Phew! Finally … If you are in UK HR, and anything I have said is inaccurate in its interpretation, find me on Facebook and tell me so that I can correct it. If you have useful things to add, please also find me and tell me. We all need to know these things and ensure better handling than I feel I experienced.

Workplace sexism, a trans view

  • Posted on July 31, 2014 at 12:50 pm

I really do hesitate to write this at all. Not because workplace sexism isn’t important, but because so much has already been said. Today I was prompted by a Guardian article: ‘10 sexist scenarios women face at work – and men don’t’ to pass comment that in just two years at work as a woman I too have felt workplace sexism. But more: that having been taken for a man at work for so many years, I also know how men are ‘when no woman is present’. When I’ve shared this observation with other transitioned working women, they’ve smiled, understanding what I mean. We see things that men don’t notice in each other’s behaviours, and we see differently from women who have never had this perspective.

This came up following a recent failed job interview (I don’t say unfair of itself), so let’s start back there. But first …

Privilege and workplace sexism

I want first to clear this little hurdle of privilege. I get challenged, as do most women with a trans history, by the statement, even the accusation, that because we were brought up as boys, with the assumptions of a dominant, manly future, we have the privileged status of never having been the underdogs, and have been handed on a plate certain advantages, de facto, by virtue of maleness. Never were we offered a reduced career choice, assumed to be just future mums and home-makers. Never did we get offered the same job on a lower scale for being female, or be passed over for promotion because we were of child-bearing age. Never were we the pretty things there primarily for the benefit of men. We were assumed to be the future captains of industry, the careerists, breadwinners, leaders, never discriminated against as women always have been.

Of course this is how men have been privileged. But to take any advantage, you do have to play the game. I’m sure I did gain some advantage, though many of my female fellow university graduates have done far better in their careers than I have. Maybe it’s because they never felt they didn’t belong. Maybe they were stronger than I at challenging the sexist game. I never found a comfortable way of living up to male employment expectations. Much of my privilege was empty, a tool I didn’t even now how to use. Lesbian friends speak of the additional stigma of growing up and coming out, as if I had no problems growing up ‘to be a boy’ who wasn’t also stigmatised or bullied for being different, for wanting to be different, or for not conforming to stereotype.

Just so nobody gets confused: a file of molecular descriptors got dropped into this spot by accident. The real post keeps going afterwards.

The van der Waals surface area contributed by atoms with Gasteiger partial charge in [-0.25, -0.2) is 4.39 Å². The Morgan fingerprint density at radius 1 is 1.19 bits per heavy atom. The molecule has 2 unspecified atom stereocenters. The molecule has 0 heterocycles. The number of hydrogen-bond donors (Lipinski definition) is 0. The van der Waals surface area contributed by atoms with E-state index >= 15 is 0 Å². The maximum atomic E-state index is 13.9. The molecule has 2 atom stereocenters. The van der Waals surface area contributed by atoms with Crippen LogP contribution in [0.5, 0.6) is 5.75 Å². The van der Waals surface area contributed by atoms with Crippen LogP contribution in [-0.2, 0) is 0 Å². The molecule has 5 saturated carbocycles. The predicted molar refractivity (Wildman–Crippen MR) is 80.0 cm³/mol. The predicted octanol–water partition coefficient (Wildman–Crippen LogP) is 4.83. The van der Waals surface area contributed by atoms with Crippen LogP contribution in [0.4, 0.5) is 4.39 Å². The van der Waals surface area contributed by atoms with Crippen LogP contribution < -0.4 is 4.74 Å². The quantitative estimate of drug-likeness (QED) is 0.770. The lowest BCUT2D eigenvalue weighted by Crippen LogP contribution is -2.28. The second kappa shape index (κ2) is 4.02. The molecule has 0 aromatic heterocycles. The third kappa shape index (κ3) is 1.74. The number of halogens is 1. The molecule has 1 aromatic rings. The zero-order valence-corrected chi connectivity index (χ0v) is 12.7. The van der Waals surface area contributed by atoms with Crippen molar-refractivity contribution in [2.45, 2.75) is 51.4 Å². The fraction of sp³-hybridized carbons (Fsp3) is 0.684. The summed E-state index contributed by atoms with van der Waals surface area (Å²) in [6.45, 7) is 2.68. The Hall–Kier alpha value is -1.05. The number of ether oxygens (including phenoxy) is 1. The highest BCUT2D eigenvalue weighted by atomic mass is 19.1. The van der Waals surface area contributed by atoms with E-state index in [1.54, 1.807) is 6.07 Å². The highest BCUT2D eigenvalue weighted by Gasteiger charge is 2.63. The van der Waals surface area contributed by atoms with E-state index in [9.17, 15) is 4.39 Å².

Sometimes women with trans histories get slaughtered twice: for not being a proper man, and for not being a proper woman. There’s little worse than being designated not real on all bases.

So don’t lay on the cis white male privilege too thick, because it’s a meme that’s easily trotted out to keep ‘us’ out of ‘your’ spaces (whoever you are), as if we are imposters or invaders.

The failed job interview feedback

So I applied for a job; a promotion to a post I really felt I could do. Let me be clear, I am not contesting anything that took place here. What I did after being told I had been unsuccessful, however, was to ask to check back: my reason was that I was aware that my career drives and ambitions may have changed. My style may have too. I had presented a 30-year career that suited me very closely with the job. But it was the CV of a male who had always been in management work, presented by a woman who had not been observed in management at all. Further, I had presented after two years of transition in this workplace, the first of which had been quietly difficult (for personal reasons, and as I shall describe below), and this may have given a less flattering impression of my real capabilities.